In the original episode, viewers did not know Jaime and Cersei were related yet and saw Jaime having his way with her by force. When Bran peeked into the room, the script reads as follows:

The naked man grabs her by the hair and forces her to rise to all fours. She gasps with pain.

Woman: “Stop…”

He does not stop. Keeping one hand on her hair, he pushes himself himself to his knees. He seizes her hip with his free hand and pulls toward him, thrusting deep into her.

Woman (Cont’d): (Moaning) “Stop it… stop it… please…”

Her voice is low and she does not push him away; the harder he pulls her hair, the more she moans.

The original pilot may have a reputation for being unaired due to its poor quality and confusing storylines, but we'd be willing to watch it.

The 25 Highest-Grossing Movies of All Time Worldwide

Robert Downey Jr. in Avengers: Endgame (2019).
Robert Downey Jr. in Avengers: Endgame (2019).
Marvel Studios

Ever since Avengers: Endgame was announced, Hollywood insiders had no doubt it would be a box office smash. But few people could have predicted just how big of a dent the movie would make in its opening weekend alone. The latest MCU movie demolished all previous box office records by making a cool $1.2 billion in just its first few days in theaters.

It's the first film in cinema history to cross the billion-dollar mark in its opening weekend, and knocked its predecessor—Avengers: Infinity War—from the top spot in terms of opening weekends by almost double (Infinity War broke records a year ago when it made $640 million worldwide during its first weekend in theaters). After grossing $2 billion in record time, and knocking James Cameron's Titanic out of the number two spot of biggest blockbusters, Avengers: Endgame has now officially unseated yet another Cameron film, Avatar—which has held the number one spot for 10 years—to become the highest-grossing movie of all time.

  1. Avengers: Endgame (2019) // $2,790,200,000

  2. Avatar (2009) // $2,789,700,000

  3. Titanic (1997) // $2,187,500,000

  4. Star Wars: The Force Awakens (2015) // $2,068,200,000

  5. Avengers: Infinity War (2018) // $2,048,400,000

  6. Jurassic World (2015) // $1,671,700,000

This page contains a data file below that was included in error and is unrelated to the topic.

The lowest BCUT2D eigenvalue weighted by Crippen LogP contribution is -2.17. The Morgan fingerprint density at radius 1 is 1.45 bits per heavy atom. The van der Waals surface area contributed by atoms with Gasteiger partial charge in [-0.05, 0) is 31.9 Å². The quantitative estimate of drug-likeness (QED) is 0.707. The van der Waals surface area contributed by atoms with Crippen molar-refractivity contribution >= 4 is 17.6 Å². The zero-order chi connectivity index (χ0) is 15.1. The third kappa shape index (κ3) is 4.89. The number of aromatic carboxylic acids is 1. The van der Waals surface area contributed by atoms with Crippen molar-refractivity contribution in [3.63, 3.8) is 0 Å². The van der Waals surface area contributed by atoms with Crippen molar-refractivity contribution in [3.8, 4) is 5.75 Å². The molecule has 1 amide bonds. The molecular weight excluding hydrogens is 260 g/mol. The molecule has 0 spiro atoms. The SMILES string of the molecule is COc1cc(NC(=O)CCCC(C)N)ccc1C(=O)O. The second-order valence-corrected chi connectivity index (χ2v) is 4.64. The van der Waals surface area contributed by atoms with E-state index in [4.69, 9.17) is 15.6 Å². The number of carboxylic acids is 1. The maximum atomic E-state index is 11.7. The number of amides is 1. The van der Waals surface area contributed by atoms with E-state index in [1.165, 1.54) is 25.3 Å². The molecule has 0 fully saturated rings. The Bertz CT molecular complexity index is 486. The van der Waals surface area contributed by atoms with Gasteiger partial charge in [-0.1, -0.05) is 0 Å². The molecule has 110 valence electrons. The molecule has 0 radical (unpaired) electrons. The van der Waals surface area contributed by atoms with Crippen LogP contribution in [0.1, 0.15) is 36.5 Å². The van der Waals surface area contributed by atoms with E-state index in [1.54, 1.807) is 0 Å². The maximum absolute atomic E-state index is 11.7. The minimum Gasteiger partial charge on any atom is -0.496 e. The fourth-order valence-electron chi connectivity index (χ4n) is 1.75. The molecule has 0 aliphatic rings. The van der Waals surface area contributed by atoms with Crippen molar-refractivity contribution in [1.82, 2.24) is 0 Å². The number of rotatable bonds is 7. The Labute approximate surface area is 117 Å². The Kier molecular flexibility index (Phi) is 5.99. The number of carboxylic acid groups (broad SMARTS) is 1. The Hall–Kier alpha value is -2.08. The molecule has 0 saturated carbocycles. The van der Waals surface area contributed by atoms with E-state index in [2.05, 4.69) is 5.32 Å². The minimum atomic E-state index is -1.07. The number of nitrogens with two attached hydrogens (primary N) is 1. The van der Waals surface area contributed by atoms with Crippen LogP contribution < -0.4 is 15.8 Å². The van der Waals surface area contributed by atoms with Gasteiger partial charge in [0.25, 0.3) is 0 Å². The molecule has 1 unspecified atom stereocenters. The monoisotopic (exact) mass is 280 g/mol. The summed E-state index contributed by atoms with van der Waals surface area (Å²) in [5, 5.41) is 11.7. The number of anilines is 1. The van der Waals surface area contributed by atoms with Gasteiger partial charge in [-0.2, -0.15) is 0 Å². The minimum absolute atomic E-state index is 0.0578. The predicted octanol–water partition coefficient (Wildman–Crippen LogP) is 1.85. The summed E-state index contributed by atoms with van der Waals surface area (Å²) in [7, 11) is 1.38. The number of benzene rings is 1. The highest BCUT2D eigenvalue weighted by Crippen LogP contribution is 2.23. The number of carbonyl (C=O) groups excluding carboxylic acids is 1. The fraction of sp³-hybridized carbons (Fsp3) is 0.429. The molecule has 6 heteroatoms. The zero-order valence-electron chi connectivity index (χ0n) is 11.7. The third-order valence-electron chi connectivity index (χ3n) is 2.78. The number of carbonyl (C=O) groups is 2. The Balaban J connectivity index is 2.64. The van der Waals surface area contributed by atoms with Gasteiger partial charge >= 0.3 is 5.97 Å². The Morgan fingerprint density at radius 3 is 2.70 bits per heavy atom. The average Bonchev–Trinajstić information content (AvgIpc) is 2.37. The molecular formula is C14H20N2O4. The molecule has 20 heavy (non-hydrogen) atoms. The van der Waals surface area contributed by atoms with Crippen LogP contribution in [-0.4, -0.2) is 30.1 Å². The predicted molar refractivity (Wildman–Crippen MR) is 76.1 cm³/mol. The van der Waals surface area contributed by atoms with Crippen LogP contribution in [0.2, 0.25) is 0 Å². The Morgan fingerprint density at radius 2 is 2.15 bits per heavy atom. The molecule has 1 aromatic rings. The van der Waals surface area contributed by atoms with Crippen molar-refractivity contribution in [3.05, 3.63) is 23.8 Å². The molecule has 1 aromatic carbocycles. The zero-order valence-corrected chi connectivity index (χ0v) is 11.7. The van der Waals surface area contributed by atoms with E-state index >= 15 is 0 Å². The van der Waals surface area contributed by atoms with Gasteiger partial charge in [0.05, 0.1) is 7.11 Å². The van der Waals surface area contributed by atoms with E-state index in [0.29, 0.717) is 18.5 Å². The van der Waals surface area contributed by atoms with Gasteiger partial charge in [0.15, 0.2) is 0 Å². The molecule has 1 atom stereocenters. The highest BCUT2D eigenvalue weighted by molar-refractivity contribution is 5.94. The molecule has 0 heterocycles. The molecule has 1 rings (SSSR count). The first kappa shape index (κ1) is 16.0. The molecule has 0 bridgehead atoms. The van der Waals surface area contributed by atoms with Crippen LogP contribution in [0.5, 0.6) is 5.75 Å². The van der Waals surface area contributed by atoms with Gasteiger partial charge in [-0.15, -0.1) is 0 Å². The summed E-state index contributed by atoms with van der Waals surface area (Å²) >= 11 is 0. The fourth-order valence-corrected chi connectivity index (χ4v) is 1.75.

7. Marvel's The Avengers (2012) // $1,518,800,000

  8. Furious 7 (2015) // $1,516,000,000

  9. Avengers: Age of Ultron (2015) // $1,405,400,000

  10. Black Panther (2018) // $1,346,900,000

  11. Harry Potter and the Deathly Hallows Part 2 (2011) // $1,341,700,000

  12. Star Wars: The Last Jedi (2017) // $1,332,500,000

  13. Jurassic World: Fallen Kingdom (2018) // $1,309,500,000

  14. Frozen (2017) // $1,276,500,000

  15. Beauty and the Beast (2017)// $1,263,500,000

  16. Incredibles 2 (2017) // $1,242,800,000

  17. The Fate of the Furious (2017) // $1,236,000,000

  18. Iron Man 3 (2013) // $1,214,800,000

  19. Minions (2015) // $1,159,400,000

  20. Captain America: Civil War (2016) // $1,153,300,000

  1. Aquaman (2018) // $1,148,000,000

  1. Transformers: Dark of the Moon (2011) // $1,123,800,000

  2. Captain Marvel (2019) // $1,120,100,000

  1. The Lord of the Rings: The Return of the King (2003) // $1,119,900,000

  2. Skyfall (2012) // $1,108,600,000

Box office totals courtesy of Box Office Mojo.

12 Facts About Revenge of the Nerds For Its 35th Anniversary

Twentieth Century Fox
Twentieth Century Fox

In the summer of 1984, nerds were mainly perceived as guys who wore pocket protectors and had tape on their glasses. But in Silicon Valley, Steve Jobs was inventing the type of nerd culture we’re familiar with today. Decades later, nerds rule the world.

Revenge of the Nerds starred then-unknowns Anthony Edwards, Robert Carradine, Curtis Armstrong, James Cromwell, Larry B. Scott, John Goodman, and Timothy Busfield. In the movie, the jock-filled Alpha Beta fraternity bullies the geeks on the campus of Adams College, so to fight back, they form a frat chapter under black fraternity Lambda Lambda Lambda (Tri-Lambs), and take down the jocks. The movie’s plot and title come from a magazine article published around that time about Silicon Valley innovators—who just happened to be nerds.